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By Linda Carroll
Dietary supplements don’t extend life and might actually shorten it if taken at high levels, researchers reported Monday in the Annals of Internal Medicine. While certain nutrients may contribute to a longer life, they need to come from a food source, the study found.
At a time when more celebrities, social media influencers and wellness websites sell concoctions of vitamins, the new findings join a growing body of evidence that supplements don’t help most people. A 2018 study from the University of Birmingham had found multivitamins and mineral supplements didn’t protect against heart disease.
“Based on the totality of evidence, it’s becoming more and more clear that the regular use of dietary supplements is not beneficial in reducing the risk of mortality among the general population in the U.S.,” said study coauthor Dr. Fang Fang Zhang, an associate professor at the Friedman School of Nutrition Science and Policy at Tufts University. “But, we need more research to look at long-term use of supplements. It would also be worth exploring whether supplements might be helpful among those who have nutritional deficiencies.”
With more than half of U.S. adults using dietary supplements, Zhang and her colleagues explored their effects, as well as the impact of nutrients found in foods, with data from 27,725 adults participating in the National Health and Nutrition Examination Survey. All participants were 20 or older when they signed on to be part of the NHANES.
The participants included in Zhang’s study all had filled out a 24-hour food questionnaire twice. In addition, during a household interview, they answered whether they had used any dietary supplements in the previous 30 days. Those who said they had used supplements were asked for details, including how often they took the products.
More than half of the study participants reported using dietary supplements in the previous 30 days and 38.3 percent reported using multivitamin and mineral supplements.
Intriguingly, supplement users were more likely than others to have higher levels of education and family income, eat a healthy diet and be physically active. Those factors are “already known to reduce mortality,” Zhang said.
During the median follow-up of six years, 3,613 of the study participants died. That number included 945 cardiovascular deaths and 805 cancer deaths.
Zhang and her colleagues found a lower risk of death from any cause among those who consumed adequate amounts of vitamin K and magnesium, and a lower risk of cardiovascular death among those with adequate intakes of vitamin A, vitamin K and zinc. Excess consumption of calcium was associated with a higher risk of death from cancer.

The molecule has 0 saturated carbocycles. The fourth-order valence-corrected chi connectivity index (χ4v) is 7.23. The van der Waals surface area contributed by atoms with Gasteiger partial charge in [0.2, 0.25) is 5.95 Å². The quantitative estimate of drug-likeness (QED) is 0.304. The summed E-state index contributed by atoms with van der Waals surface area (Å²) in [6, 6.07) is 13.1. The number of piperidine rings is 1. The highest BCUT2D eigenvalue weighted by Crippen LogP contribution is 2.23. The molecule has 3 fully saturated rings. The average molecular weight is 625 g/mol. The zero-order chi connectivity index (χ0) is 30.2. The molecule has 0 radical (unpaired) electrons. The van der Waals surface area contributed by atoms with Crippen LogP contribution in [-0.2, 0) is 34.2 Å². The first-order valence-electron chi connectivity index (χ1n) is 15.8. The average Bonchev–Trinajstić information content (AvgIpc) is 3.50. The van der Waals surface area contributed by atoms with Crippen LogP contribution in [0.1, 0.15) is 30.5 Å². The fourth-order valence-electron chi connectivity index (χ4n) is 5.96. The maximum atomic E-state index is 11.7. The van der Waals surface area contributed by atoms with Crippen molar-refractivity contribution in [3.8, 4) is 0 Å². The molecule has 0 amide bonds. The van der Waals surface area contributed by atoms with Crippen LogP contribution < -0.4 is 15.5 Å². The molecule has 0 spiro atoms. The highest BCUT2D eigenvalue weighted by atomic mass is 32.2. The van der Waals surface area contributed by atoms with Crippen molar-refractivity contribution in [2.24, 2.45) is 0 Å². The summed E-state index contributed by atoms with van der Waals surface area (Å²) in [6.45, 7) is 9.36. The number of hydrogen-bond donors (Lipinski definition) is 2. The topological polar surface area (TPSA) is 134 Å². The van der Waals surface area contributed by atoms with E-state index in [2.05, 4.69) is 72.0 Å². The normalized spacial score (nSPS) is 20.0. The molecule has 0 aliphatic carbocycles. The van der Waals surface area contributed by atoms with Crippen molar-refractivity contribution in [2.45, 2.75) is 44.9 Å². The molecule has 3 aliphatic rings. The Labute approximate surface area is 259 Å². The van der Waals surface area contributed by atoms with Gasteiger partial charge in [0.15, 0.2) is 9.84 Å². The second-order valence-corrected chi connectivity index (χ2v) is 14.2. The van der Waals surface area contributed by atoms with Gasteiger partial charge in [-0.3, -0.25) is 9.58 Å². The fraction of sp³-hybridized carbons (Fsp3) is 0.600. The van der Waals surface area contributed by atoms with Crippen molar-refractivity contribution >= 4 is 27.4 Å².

I don’t think you can undo the effect of a bad diet by taking supplements.
Food sources of vitamin K include leafy greens such as kale, spinach and broccoli rabe. Zinc is found in beans and legumes, such as lentils and chickpeas. Eggs, as well as orange and yellow fruits and vegetables are high in vitamin A.
The researchers did find a lower risk of death associated with supplements, but that association became non-significant when they accounted for lifestyle factors such as education, smoking and drinking.
The association between a lower risk of death and nutrients consumed in foods remained significant even after those factors were accounted for.
One thing that the researchers cannot say is whether the association is between the nutrients themselves or other components in the foods, Zhang said. And ultimately, the research has found only associations and does not prove that certain nutrients in foods lengthen life.
Dr. Rekha Kumar, an endocrinologist, wasn’t surprised by the finding that people consuming healthy diets lived longer and that supplements didn’t seem to extend life.
“I don’t think you can undo the effect of a bad diet by taking supplements,” said Kumar, an assistant professor of medicine at NewYork-Presbyterian and Weill Cornell Medicine.
As for the finding that high levels of calcium might shorten life, Kumar advises people to get as much calcium from their diet as possible. “If you realize you have a deficit, then supplement, but not more than the recommended daily allowance,” she said.
Most people who take supplements probably aren’t expecting to live longer, but hoping for more immediate results, Kumar suggested.
“It’s more likely to be someone looking for more energy and vitality or trying to treat symptoms such as hair loss or leg cramps,” she said.
The message to take from the new study, “even though it’s not glamorous, is to focus on getting our nutrients from our diet rather than from supplements,” Kelly Sanna-Gouin, a registered dietitian at the Detroit Medical Center, said. Nutrients found in foods “can protect us from diseases, so focus on your diet rather than buying supplements.”